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Sure it is user adjustable if you want to lug around a lap top computer to hook up to it. Not quick nor is that easy.
As for the fuel maps you can't have it all in one tune I don't care what the PCV folks say. Either you want fuel economy or you want power but somewhere with a system like the PCV uses there will be trade offs.

You explain about different throttle percentages and this is where you are having to make your trade off with the PCV.

With the Dobeck and yes it to is not one shot for everything but with the Dobeck units you don't have to tune for different RPM's you set your desired air/fuel ratio and it is good for your entire RPM band. So it you want power you richen the air/fuel ratio and you have it for the entire RPM band.

In order to get an optimal tune with a PCV you will be spending money for dyno tunes. Those with the auto tune hooked up to their PCV still have to get out their lap top and accept the latest fuel trims from that ride if they want to keep them.

The Dobeck system is just so much more user friendly. After all what are you doing with a PCV on the dyno? You are setting up air/fuel ratios.

If you are building a race bike or a track bike then yes the PCV has more options available to the user, but for a street bike, in my opinion the Dobeck is hands down the best solution out there.
I'm not sure how you are reaching the conclusion that adjusting the fuel map based on throttle position is a trade off. Low throttle = cruising = fuel economy, high throttle = desire for acceleration = full power. There's no trade off at all, you get power when you need it and fuel economy when you don't need the power.

Yes, a PC requires money to be spent on a dyno, and is more expensive up front. And yes it requires a laptop to adjust. These are both valid points that I will grant you without argument.

However, there is no need to make adjustments once the map has been built unless you change something on the bike (intake, exhaust, cams, big bore, etc.) so there is no reason to carry a laptop or ever change the settings once they're in there. As for setting the map based on RPM, that's done on the dyno so again, there's no reason to change the settings once they're in.
 

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If I was to buy a 2014 Cross Roads and leave everything stock to include the emmissions, can I expect a good reliable motorcycle to last the 100,000-200,000 miles that some claim? Or are they set up so bad with emmissions, that you have really no choice to modify? :confused:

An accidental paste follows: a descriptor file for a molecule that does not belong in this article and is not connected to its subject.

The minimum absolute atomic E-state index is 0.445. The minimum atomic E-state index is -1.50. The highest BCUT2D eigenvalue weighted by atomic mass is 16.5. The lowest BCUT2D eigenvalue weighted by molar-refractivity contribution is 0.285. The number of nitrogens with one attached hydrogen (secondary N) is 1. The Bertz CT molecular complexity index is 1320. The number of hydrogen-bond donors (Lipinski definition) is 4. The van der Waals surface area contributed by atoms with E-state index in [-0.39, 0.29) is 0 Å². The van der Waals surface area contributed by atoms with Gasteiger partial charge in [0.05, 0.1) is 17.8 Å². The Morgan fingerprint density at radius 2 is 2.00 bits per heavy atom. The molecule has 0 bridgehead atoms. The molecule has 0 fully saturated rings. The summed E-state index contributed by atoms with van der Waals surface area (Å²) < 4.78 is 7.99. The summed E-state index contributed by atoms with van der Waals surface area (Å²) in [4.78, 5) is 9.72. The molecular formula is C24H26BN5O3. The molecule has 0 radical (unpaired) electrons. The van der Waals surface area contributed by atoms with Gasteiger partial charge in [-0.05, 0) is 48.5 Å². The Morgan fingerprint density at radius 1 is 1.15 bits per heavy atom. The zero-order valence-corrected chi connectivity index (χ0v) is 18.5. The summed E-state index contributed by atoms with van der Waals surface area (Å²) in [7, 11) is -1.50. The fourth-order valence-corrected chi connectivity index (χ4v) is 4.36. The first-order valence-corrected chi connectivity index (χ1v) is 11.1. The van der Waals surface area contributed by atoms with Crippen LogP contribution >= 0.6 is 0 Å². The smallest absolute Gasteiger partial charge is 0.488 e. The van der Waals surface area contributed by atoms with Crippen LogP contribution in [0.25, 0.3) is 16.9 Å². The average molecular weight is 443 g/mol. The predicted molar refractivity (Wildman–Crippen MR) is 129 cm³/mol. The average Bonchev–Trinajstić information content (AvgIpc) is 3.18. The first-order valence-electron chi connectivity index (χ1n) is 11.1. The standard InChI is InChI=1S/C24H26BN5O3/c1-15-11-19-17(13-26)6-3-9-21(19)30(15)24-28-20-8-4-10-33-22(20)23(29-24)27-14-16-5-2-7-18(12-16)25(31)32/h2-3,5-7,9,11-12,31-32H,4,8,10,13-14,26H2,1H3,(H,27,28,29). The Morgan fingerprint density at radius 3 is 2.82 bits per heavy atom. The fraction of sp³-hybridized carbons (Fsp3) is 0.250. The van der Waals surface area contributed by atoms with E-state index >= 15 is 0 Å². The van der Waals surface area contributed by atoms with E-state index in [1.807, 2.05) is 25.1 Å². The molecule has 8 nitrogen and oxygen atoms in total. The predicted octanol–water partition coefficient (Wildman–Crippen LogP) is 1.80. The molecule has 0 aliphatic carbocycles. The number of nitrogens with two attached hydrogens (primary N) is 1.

What would the Victory stage 1 do for the bike? Thanks
Really? You suspect that if you DON'T modify the bike it will not be reliable? :ltr:

Polaris intentionally designs these things to fail....it's good for...well, their reputation.

Buy the bike, ride, enjoy, repeat. Change the oil occasionally.
 

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Question!!!

Without a dyno tune, don't you need to know the exact target A/F ratio at EVERY throttle position for any fuel controller, auto tune or not ?
 

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Isn't every bike different and that's why YOUR map won't work with my bike?
 

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question, Victory 1 do you have the vfc4?

and yes you still need to know the right af mix numbers to run to get it running good, but the vfc4 does dound pretty easy to operate.

another question, vfc4 do you set one af setting and it keeps it there all the way through the rpms?




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That's why I question it, I think when the pro's dyno tune your ride the fuel curve changes with RPM, throttle position .......
 

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That's why I question it, I think when the pro's dyno tune your ride the fuel curve changes with RPM, throttle position .......
Not a "fuel curve," but rather fuel delivery settings. It is a 2-D map. On one axis is RPM and the other MAP. There are so many settings of each. It is not magic. Vic programs the base map for the equipment they sell, be it stock or Stage 1. They map it near stoich to get you the best gas mileage (for their components) and allow your catalytic converter to work best and last longest.

People who sell hop up parts just add offsets to the Vic maps. Their offsets are created via dyno measurements to provide best throttle response, and most power for the components on the bike.

There is no right or wrong. For people who would prefer to ride clean burning, quiet bikes that provide good mileage, the factory stuff is fine. For people who want to maximize power at the expense of pollution, noise, mileage etc, then nothing else will do.

It seems from my reading of these sites that either choice generally does fine. Most problems occur when someone tries to diddle with their machine between either properly tuned configuration. Surely there is a happy medium, but too many seem to get poor results.
 

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I dyno tuned last Oct. (KMC) With a PC5 and VM1 cams. I have not had to make any adjustments, get out a laptop, or worry about fuel economy. The bike runs strong and gets mid 40's for mileage. What else could you want from a 115 HP ride. VFC4 is a great improvement from their previous units but I don't want to screw with settings. I just wanna ride.